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Orthodox chapel to be inaugurated inside Romania’s Parliament on March 25

The Romanian Parliament will have an Orthodox chapel that will be consecrated on March 25, on the feast of the Annunciation of the Theotokos, the acting president of the Chamber of Deputies, Alfred Simonis, announced on Monday, the National Press Agency Agerpres reports.

Orthodox chapel inside the Parliament

“It is a space within the Parliament building. At my request, a memorandum was approved today by the Permanent Office of the Chamber of Deputies to identify that space. I asked the general secretary to identify a space that can have this purpose, as an Orthodox chapel, in the Parliament premises”, said Alfred Simonis, according to Agerpres.

He noted that Romania is among the few countries in Europe that still does not have such a prayer space set up in the Parliament building. “I think we are the last Parliament, in Europe at least, that does not have such a space.”

Regarding the chapel’s functionality, the interim president of the Chamber of Deputies stated that the institution will coordinate with the Romanian Patriarchate regarding the liturgical program and the clerical staff that will serve it.

“I don’t think a priest will be here permanently, but these are not issues related to the activity of the Chamber of Deputies. We will identify a space where people who want to pray and worship can do so. All Parliaments in the world have such a space. The Patriarchate establishes the church activity within this space”, declared Alfred Simonis.

The first intention to set up a chapel

Establishing a place of worship is an older initiative, and the first announcement was made last fall at an event marking the 30th anniversary of the establishment of the Prayer Group in the Romanian Parliament.

The President of the Senate, Nicolae-Ionel Ciucă, described it as “incredible” that a room intended for prayer for parliamentarians and visitors to the People’s House had not been identified until then.

“In this large building, it is incredible that we have not been able to have a room where both MPs and those visiting Parliament can find a place to pray and where we can all think that we are here in the service of the people and the service of God”.

Dedicated to Saint Andrew, the Protector of Romania

The Orthodox chapel to be set up on the premises of the Romanian Parliament will be dedicated to Saint Andrew the First-Called Apostle, the Protector of Romania. The choice of this patron saint emphasizes the spiritual importance and historical symbolism associated with Saint Andrew in the national context.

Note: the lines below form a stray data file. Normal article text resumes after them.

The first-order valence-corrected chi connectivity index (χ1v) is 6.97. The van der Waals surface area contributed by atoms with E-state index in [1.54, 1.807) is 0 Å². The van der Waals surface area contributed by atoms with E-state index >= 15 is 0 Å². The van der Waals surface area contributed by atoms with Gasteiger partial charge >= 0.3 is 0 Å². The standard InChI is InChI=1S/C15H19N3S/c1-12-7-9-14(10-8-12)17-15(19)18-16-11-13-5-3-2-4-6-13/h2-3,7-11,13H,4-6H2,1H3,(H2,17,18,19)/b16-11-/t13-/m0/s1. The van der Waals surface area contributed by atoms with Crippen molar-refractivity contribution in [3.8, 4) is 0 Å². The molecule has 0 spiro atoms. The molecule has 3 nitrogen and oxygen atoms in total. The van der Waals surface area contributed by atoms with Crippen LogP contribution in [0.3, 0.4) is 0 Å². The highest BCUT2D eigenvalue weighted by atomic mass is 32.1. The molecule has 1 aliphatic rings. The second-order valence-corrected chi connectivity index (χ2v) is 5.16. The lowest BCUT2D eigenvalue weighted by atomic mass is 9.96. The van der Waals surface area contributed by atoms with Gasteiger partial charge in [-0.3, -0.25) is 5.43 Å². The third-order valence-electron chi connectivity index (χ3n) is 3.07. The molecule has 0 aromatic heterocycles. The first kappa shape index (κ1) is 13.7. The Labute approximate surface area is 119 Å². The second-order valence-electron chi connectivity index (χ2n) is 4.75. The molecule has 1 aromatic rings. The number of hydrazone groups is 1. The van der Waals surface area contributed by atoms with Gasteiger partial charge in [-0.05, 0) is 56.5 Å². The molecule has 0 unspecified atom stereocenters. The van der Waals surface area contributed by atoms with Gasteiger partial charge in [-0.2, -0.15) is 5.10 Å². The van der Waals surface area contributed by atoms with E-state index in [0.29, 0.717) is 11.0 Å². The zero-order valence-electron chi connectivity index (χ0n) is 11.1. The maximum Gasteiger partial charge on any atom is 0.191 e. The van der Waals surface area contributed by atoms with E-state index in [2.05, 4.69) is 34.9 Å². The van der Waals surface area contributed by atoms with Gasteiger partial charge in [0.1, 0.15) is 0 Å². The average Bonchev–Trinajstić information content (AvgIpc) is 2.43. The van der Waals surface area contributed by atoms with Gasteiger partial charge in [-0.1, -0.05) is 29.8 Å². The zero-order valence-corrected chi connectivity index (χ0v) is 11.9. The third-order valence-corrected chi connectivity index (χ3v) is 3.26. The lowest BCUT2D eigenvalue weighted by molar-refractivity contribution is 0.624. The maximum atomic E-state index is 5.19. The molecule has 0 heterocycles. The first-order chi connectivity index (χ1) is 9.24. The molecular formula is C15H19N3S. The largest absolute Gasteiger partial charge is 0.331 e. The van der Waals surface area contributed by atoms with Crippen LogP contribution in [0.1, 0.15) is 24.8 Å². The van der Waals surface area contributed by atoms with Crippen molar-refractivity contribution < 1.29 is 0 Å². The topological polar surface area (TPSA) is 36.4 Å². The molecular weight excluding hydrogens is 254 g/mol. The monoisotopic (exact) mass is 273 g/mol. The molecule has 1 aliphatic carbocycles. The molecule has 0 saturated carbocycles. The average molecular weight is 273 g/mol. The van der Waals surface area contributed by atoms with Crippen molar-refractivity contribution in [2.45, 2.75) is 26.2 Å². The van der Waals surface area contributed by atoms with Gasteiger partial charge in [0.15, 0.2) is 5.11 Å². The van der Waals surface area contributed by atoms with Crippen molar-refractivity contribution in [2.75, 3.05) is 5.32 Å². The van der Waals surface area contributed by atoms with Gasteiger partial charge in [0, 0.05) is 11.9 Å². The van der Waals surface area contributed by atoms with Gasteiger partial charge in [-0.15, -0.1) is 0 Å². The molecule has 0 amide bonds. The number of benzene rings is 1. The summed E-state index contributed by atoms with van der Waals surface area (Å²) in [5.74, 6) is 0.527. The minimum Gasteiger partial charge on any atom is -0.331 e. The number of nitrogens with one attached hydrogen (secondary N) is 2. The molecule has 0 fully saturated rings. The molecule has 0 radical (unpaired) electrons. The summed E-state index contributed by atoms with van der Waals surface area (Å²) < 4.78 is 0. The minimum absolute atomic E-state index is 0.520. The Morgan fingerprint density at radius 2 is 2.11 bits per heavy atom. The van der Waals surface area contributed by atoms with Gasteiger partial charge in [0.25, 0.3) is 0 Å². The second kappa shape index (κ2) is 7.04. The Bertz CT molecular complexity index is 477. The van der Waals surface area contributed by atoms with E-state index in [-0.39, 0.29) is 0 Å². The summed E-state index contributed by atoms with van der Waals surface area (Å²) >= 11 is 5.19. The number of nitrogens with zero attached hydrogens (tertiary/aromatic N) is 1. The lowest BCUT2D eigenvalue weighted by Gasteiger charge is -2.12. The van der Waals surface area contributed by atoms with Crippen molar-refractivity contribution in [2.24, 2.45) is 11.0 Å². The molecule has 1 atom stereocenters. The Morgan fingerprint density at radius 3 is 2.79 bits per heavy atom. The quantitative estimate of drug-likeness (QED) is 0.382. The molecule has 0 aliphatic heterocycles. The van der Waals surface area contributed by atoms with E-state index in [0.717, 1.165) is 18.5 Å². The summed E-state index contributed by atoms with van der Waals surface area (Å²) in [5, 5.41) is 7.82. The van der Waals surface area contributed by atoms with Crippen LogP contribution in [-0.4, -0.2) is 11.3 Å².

This chapel will constitute a sacred place for prayer, bringing a high recognition of Orthodox values and traditions within the institutional framework of the Parliament.

It is worth mentioning that Saint Andrew is also the patron saint of the National Cathedral, thus underlining a deep connection between these two places of worship. The National Cathedral is being built in an area where the communist regime demolished or translated five churches to make way for the People’s House building. These churches include “Alba Postăvari,” “Spira Veche,” “Izvorul Tămăduirii,” “Schitul Maicilor,” and “Mihai Vodă.”

The choice of Saint Andrew’s patronage over the chapel inside the Romanian Parliament represents a manifestation of the national spiritual identity and the unity between state institutions and traditional religious values. Also, the Apostle Andrew is a common saint for several religious denominations.

The Patriarchate welcomes the decision with joy

The spokesperson of the Romanian Patriarchate, Vasile Bănescu, welcomed with joy the establishment of the Orthodox chapel on the premises of the Romanian Parliament.

“The existence of a sacred and liturgical space within the country’s highest legislative forum belongs to the natural cooperation between the Romanian state and the religious denominations recognized by it, which is a given of democracy and a reality in all European states that respect religious freedom and its public manifestation,” Vasile Bănescu told

The Romanian Patriarchate’s spokesman added that “the Archdiocese of Bucharest will be responsible for the coordination of the clerical staff assigned to serve in this chapel, as well as for the organisation and smooth running of its liturgical program.”

Photo: Chamber of Deputies